This seems like a natural question to ask, but I've not seen it discussed in my reading around (limited to Easton's paper, the third edition of Jech's *Set theory* and a small handful of articles). What *do* you get when forcing with a proper class of conditions that you don't get when forcing with, say, a set of conditions larger than one's model of set theory? Or rather, why isn't a large set of conditions enough?

Blass makes a throwaway remark in his 1984 paper *The interaction between category theory and set theory*

Although this approach [reflection principles] was first proposed in connection with the problem of foundations for category theory, it is natural to use it whenever objects seem to be too large to be coded as sets. In particular, it seems to me that it should be of some use in clarifying forcing with proper classes by making the natural (regular open) Boolean algebra available even though it is superlarge.

It seems to indicate that if we accept some sort of reflection principle, use an innaccessible cardinal $\kappa$ (or similar) - hence a Grothendieck universe - and a set of forcing conditions larger than $\kappa$, then we should arrive at our goal without using a proper class of conditions.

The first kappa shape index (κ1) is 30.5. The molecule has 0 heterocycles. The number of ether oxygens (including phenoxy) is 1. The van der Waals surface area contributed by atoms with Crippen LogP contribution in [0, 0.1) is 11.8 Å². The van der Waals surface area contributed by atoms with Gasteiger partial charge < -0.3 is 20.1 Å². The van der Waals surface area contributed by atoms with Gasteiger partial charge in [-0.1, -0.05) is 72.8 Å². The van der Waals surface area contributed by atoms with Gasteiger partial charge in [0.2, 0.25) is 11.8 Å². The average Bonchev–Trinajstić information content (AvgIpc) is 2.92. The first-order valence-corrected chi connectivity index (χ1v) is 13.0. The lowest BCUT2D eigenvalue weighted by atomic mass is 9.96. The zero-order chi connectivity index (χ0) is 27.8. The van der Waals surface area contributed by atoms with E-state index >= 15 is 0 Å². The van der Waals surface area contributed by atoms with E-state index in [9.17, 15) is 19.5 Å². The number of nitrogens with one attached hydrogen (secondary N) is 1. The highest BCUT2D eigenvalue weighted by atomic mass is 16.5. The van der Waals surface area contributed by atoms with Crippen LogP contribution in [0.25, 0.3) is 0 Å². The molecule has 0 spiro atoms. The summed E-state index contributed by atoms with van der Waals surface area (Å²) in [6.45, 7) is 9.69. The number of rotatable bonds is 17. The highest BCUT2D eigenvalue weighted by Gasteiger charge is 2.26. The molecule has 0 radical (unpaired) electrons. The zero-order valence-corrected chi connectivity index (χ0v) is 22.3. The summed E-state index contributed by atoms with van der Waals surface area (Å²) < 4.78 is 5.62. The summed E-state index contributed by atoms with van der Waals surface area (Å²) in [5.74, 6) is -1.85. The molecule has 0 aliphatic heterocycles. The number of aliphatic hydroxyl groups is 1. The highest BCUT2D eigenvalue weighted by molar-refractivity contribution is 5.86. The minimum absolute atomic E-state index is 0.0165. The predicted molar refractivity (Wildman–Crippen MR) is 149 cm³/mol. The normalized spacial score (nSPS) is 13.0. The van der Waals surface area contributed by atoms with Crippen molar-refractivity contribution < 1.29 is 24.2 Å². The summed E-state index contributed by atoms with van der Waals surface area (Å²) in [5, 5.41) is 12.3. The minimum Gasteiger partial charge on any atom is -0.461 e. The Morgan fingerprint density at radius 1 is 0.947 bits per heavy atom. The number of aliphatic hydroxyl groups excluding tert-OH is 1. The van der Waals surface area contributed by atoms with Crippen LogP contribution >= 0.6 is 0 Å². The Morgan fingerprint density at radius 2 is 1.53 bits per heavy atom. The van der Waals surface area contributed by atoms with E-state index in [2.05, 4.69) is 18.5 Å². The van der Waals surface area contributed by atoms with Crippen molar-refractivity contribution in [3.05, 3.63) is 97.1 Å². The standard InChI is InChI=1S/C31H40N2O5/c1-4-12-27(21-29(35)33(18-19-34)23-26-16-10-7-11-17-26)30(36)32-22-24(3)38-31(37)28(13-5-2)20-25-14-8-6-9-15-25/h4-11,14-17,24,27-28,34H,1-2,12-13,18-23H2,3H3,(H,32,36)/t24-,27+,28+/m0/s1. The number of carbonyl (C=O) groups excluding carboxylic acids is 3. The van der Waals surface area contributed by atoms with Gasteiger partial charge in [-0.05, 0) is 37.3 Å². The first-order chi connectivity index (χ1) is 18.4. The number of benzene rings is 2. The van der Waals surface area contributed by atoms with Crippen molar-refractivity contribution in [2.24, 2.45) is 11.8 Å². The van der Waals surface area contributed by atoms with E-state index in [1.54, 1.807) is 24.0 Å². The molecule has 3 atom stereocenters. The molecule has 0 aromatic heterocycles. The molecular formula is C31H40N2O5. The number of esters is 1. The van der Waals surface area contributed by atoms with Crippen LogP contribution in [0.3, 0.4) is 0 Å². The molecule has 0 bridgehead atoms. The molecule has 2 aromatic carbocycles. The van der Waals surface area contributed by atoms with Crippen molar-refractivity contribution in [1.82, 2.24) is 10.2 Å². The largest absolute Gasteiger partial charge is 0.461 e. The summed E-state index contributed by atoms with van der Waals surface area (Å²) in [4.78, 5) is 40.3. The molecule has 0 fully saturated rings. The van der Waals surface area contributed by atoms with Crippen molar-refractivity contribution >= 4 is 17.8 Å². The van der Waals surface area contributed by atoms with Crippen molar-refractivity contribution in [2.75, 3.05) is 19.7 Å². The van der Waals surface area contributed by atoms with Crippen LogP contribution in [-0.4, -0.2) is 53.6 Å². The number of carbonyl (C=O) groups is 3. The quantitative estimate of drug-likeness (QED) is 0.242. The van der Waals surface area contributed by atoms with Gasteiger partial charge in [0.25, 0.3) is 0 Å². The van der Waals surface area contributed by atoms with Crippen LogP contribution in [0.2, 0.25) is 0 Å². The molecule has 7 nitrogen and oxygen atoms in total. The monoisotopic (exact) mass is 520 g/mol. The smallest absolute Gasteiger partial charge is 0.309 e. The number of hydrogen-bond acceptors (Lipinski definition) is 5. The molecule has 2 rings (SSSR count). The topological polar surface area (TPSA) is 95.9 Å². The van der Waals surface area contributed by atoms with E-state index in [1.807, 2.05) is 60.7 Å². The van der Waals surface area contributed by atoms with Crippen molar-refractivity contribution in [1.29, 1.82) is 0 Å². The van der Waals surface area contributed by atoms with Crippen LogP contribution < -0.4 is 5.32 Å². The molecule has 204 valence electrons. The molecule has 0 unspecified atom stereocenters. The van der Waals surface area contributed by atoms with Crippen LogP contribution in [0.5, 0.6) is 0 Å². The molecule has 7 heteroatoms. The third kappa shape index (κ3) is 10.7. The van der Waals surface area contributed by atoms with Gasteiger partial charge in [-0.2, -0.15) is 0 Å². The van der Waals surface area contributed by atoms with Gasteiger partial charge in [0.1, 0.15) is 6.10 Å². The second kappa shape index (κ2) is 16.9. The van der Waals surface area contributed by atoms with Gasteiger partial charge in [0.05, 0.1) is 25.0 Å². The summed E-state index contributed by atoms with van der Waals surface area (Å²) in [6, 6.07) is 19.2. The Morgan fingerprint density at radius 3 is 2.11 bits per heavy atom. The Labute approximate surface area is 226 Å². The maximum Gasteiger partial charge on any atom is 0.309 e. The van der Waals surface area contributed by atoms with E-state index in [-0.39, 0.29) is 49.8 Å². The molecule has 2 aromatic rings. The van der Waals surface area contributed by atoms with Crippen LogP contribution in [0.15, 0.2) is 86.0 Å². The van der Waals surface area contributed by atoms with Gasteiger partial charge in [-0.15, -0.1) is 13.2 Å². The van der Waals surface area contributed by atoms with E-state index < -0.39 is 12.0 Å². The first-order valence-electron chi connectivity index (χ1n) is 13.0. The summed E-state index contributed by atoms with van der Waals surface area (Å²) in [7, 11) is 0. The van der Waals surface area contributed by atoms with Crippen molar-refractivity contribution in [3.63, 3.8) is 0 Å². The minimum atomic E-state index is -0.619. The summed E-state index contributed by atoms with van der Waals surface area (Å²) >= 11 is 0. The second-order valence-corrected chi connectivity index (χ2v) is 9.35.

Alternatively, cannot one (ok, this is very naive, but this is why I'm asking) consider an inaccessible in ZFC and thus cook up a model of NBG, and then work with that a la Easton - and then at the end turn around a say 'Ahah! I was working in ZFC the whole time!'

One reason I ask is that in the paper *Injectivity, projectivity, and the axiom of choice*, Blass gives a symmetric model of ZFA with no nontrivial injective abelian groups using an uncountable set of atoms and a base model of ZFCA whose sets were in some sense 'small' (they arise, if I understand correctly, using the cumulative hierarchy generated from $A$ in the usual sense, but only taking *countable* subsets of $A$ at the first stage, rather than all of $\mathscr{P}A$). However, he gives a model of ZF with no nontrivial injective abelian groups using forcing involving a proper class of conditions. (Notice that Jech-Sochor is not useful in its usual statement because a global statement about a proper class of objects is required.) Perhaps the techniques given in Blass' Theorem 3.2 have been given a general treatment by now, I do not know.